On Friday my TV broke.
Kind of a bummer, but we'd had it for many years and it was time for it to go. Now we needed to get a new one, so we headed out to the store. In the process of our search, we realized that our old TV was at the extreme smaller end of the TVs they now sell, so we were going to need to buy a bigger one. We found one we liked, that was only slightly bigger than our old one. The big question, though, before we plunked down our hard-earned cash, was this: would it still fit on our entertainment center?
Our current TV was sold as a 40-inch model, and the one we liked was 43-inch. However, TVs are measured across the diagonal, not the width, so we needed to know what the actual width would be. My hubby got out a tape measure, and I got out a pencil and paper. He measured our 40-inch TV across the diagonal and found that 40 was actually just the screen size; the full diagonal with the frame was 42.5 inches. We knew the new one's frame was no larger...
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If you intend to write for more than 30 minutes, please consider using a text editor like Microsoft Word or Notepad. That way, you can copy and paste your finished post into the submission form and not risk losing your work because of a timeout.

We all have one: that one subject that our brains just refuse to understand, and no matter how much we study or how hard we work, we never feel like we really truly GET what is going on.
For me, that subject was always Physics. No junior high or high school teacher could ever answer the unending string of "...but WHY?" questions that I needed answered before I could understand even the most basic concepts of our Introductory course. It wasn't that I couldn't understand, but rather that I wasn't being taught these ideas in a way that made sense to me.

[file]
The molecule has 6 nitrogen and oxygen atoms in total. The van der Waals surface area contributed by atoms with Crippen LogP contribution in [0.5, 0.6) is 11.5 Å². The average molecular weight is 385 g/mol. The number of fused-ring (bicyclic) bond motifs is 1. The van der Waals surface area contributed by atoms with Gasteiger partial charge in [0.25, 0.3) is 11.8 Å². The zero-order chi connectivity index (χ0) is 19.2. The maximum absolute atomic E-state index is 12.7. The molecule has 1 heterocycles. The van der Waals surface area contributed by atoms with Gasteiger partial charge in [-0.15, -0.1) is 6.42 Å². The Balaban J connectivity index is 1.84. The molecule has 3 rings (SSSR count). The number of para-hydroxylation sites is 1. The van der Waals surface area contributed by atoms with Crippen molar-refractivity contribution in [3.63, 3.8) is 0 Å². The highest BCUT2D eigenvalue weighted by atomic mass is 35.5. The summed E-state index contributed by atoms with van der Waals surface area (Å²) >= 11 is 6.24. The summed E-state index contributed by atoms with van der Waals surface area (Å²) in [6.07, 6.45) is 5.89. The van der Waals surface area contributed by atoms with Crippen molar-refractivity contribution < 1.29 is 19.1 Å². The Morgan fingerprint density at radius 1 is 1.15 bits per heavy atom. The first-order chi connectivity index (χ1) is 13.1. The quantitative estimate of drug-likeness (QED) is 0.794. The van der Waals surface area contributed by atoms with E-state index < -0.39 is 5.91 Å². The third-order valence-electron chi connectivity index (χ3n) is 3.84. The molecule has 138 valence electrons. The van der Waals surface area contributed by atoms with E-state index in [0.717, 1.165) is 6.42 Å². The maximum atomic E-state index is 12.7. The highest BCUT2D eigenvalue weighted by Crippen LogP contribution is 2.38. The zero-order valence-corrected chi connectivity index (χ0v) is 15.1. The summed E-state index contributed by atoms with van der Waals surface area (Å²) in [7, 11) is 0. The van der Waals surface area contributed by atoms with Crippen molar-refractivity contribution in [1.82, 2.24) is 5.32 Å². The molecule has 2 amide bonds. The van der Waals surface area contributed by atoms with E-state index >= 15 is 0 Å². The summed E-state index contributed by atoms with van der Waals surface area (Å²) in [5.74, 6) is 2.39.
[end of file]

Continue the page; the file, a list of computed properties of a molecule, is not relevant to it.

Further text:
As an adult, Physics is now actually one of my favorite subjects to read about because I have found some books written for people just like me, people who need explanations fulls of examples and explanations and lots of pictures! I may never discover black holes or split an atom, but I now know enough that I can understand the people who do those things. :-)
So,...
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Math is a subject that I've always been excited about! So it was easy for me to do my homework. What if you don't like math? Let me ask you a question. Is math a subject that is required for you to take in order to be promoted from one grade to the next? Do you have the choice of not taking it? My point is simply this. There are many things which you and I have to do that we don't like if we want to make it or survive. Instead of telling yourself that you don't like math or that you hate it; simply say that you love what learning math can do to your quality of life or how you can conquer your fears and I promise that you will find yourself solving problems that you thought only Einstein could do. Get it? Got it? Good!

When I start a tutoring session,I first check up on my students and inquire about what they are up to or what is on their mind. Then I relate to that and segue into our goals for the next hour or so (session length). Second, I always bring up how I learn and how everyone learns a little bit differently. Thus, I encourage my students to let me know if they are not following my lead or have questions or concerns. Third, I always have my students "illustrate" outwardly how their minds are working through a problem by working entirely without assistance until they feel they have done their best. This fosters perseverance and lifts self-esteem and goes a long-way towards generating a "can-do" attitude. Then, I always make up games or riddles that challenge my students in what they are studying (Since, I predominately tutor in chemistry and math and SAT/ACT math prep, these "puzzles" are mathematical in nature.). Lastly, I mention something that relates the...
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Sure, we have all heard our math teachers say "Study for your test tomorrow." While we can all agree the importance of studying and getting prepared for an exam, not many math teachers actually tell you HOW to study. I am sure we have all spent time making flash cards, staring at our notes, or watching last minute videos on youtube, only to realize the test results often don't correlate to our effort. Before long, these upsetting experiences and test results created a scar in our minds, that statement we have all heard before: I am just not good at math.
The truth of the matter is, many people who have expressed their inability to understand and perform well on mathematics simply don't know how to study for a math exam. After all, those negative signs and multiple choice questions are often so tricky, even though you calculated every step correctly until the very end, all it took was one single mindless error that can well ruin the entire result. If we closely...